Also blurring, it seems, is an ideologically rooted sense of ‘right’ and ‘left’ in political dialogue. Yes, it would appear that rhetorical posturing is as vicious as it has ever been. However, my friend Glen Pearson recently posted an article bemoaning the collective slide to ‘the middle’ — that is to say: appealing to the centrist vote without disrupting the partisan alliances has become a primary political challenge of our time. To gain power, both sides end up diluting core values to find resonance with voters who are sitting on the spectrum gradients of ‘centre’. The result, posits Pearson, is that everyone lands in a wishy-washy middle ground; a place devoid of strong moral, ideological conviction either way. (See Glen Pearson, On Protest and Power, March 25, 2012)

Stir in a globalized and unstable ingredient called ‘economic uncertainty’ and what do you get? Perhaps a federal, provincial, and municipal obsession with job creation? Is the new ‘political centre’ is just an ideologically amoral void which leaves us with nothing but to treat our politicians like pseudo economists?

When political debate dissolves into banter and theorizations about job creation, we should be concerned: the global market is indeed an extremely complex system, but it is literally driven by fickle feelings, a grand swath of personal valuations, and very human motivations. If any government or politician tells you that they can peer into a crystal ball and manipulate this system to magically create jobs in your city, state, or country, you should ask them if witchcraft is actually their profession or just a personal hobby.

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The Technology of the State, and its Dissidents

Vancouver, British Columbia, June 15, 2011; and London, Ontario, March 17, 2012: Two riots in Canadian cities that shocked, enraged, and embarrassed communities. The following investigations into both instances of “civic disturbance” relied heavily on crowd-sourced digital and social media evidence to prosecute the perpetrators. Embedded in the archives of pictures, videos, and screen captures is a blatant message: consciously or not, we are indeed watching — and recording — one another. And we are increasingly happy to submit our mutual surveillance data to the state, at least as long as it used to reprimand hooligans.

The narrative that social media drove the Arab Spring builds our confidence that these digital mediums ultimately exist for some kind of ultimate, democratic good. When we see the same technology used to identify and incriminate delinquent rebel-rousers we are thrilled with its effectiveness. What we fail to see is how those last two sentences potentially stand in ironic contradiction to each other. Lurking behind these interpretations and uses of technology is a very particular social contract in mind — which, incidentally, assumes the majority will always land on the side of justice — and a subsequent moralization of technology as a tool either for/against the will of the state.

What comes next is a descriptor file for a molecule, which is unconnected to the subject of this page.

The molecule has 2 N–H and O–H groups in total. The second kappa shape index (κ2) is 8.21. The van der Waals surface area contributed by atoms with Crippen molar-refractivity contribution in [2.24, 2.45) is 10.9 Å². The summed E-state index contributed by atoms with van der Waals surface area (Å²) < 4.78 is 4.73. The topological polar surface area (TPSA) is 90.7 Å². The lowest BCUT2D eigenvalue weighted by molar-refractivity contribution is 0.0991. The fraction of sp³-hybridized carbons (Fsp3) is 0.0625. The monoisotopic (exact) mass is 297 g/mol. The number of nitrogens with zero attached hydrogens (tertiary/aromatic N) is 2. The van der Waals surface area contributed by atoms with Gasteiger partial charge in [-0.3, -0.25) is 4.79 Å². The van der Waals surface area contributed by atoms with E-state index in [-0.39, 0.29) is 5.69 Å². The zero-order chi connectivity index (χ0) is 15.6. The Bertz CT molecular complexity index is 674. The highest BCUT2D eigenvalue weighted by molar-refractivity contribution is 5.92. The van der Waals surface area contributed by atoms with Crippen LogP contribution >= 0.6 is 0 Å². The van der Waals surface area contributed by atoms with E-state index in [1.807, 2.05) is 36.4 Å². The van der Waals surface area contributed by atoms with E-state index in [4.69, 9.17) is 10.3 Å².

This stack of presuppositions deserves careful consideration. The greater likelihood is that information technology presents equal opportunity for some populations to rise against their governments and for some states to prosecute their citizens. There is possibly nothing inherently more liberating than quelling about the technology itself. It simply increases the potential efficiency, if not likelihood, of both activities. The morality of civic action vis-a-vis the state, and vice versa, that must remain the central focus of any debate about the impact of any technology in any society.

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Civics and Citizens

According to Etymology Online, the word engage comes from the Old French en gage, meaning to “make pledge.” The root word has been used for love and war — for engagement in marriage to engaging in battle — and also to “attract the attention of” a person or group (“he was a very engaging speaker”).

What then do we mean by the term civic engagement? I am hearing this phrase countless times this morning at the ChangeCamp event in my city, and it’s apparent that there is no universal working definition. Does citizen engagement mean commitment to the governance of your city? Does it mean getting the attention of decision-makers to influence change? Is it an execution of tactical lobbying? Is it a pledge to your neighborhood and community collectively seek a better way of living? Is civic engagement inherently political or is it grassroots in nature? Or both?

All these questions boil down to what is, I think, the primary question: what does it mean to be a citizen? I’m convinced that citizenship does indeed come in many shapes and sizes: “civic engagement” happens whenever my doing, thinking, and being is contributing to my neighborhood, city, county, province, state, region, country, and planet. Citizenship is my pledge to living and acting responsibly in this social ecosystem; the individuals and institutions that make up my world.

Citizenship is, simply, the opposite of selfishness. And I, for one, need to become a better citizen.